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Working with File Metadata
The Read node's Metadata tab and the nodes in the Metadata menu of the Toolbar let you work with information embedded in your images. This section gives instructions on their usage, teaching you to view, compare, edit, and render metadata.
Metadata is a set of information about an image embedded in the image file. This information may include the image’s original bit depth, width, and height, for example. It can be attached to the file by the camera used to shoot the images, and/or edited later.
When Nuke loads an image, it reads in the metadata embedded in the image. The metadata is then passed down the node tree so you can view and use it at any point in your script. For example, you can reference metadata via expressions. You can also edit or delete existing metadata, add new metadata to a file, and write the resulting metadata out to files.
Note: Metadata for QuickTime files does not show gamma or bit depth.
Note: The Read and Write node's timecode and edge code fields have been removed from the Properties panel, but the metadata is still available using the input/timecode and input/edgecode keys. See Viewing Metadata for more information.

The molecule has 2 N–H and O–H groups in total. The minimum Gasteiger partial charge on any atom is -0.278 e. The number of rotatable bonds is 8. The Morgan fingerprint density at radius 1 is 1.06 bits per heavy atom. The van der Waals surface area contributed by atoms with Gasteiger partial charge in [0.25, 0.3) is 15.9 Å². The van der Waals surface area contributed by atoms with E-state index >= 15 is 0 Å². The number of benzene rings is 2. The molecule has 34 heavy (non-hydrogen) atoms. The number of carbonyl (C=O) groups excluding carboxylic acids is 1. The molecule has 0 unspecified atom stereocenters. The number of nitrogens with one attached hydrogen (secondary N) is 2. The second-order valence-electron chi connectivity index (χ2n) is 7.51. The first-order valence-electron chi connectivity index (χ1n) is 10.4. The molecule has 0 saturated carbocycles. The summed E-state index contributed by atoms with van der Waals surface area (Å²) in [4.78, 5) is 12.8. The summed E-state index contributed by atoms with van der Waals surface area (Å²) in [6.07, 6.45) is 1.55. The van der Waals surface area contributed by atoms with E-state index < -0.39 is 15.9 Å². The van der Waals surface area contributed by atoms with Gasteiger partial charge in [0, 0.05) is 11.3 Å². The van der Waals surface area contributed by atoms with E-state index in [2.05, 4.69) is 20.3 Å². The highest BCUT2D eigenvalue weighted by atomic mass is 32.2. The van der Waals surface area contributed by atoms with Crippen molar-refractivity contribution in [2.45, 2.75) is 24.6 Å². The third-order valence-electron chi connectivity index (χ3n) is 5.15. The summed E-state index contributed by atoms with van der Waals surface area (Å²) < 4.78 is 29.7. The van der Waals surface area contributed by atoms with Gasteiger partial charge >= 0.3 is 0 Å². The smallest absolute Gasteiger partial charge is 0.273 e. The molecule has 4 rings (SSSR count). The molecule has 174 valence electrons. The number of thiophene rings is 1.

Tip: When using a Merge node, you can choose which input’s metadata to pass down the tree. In the Merge controls, set metadata from to either A or B.
As well as the Metadata tab in the Read node, the MetaData menu of Nuke's Toolbar features five nodes that help you work with file metadata:
• ViewMetaData lets you inspect the metadata passed down by the input node. See Viewing Metadata.
• CompareMetaData lets you compare the metadata between two inputs and view the differences. See Comparing Metadata Between Inputs.
• ModifyMetaData lets you edit existing metadata in the input stream, add metadata into the stream, and delete metadata from the stream. See Modifying Metadata.
• CopyMetaData lets you copy metadata from one input to another and filter metadata to exclude some of it. See Copying and Filtering Metadata Between Inputs.
• AddTimeCode lets you add a timecode to the metadata passed down by the input node. See Adding a Time Code to Metadata.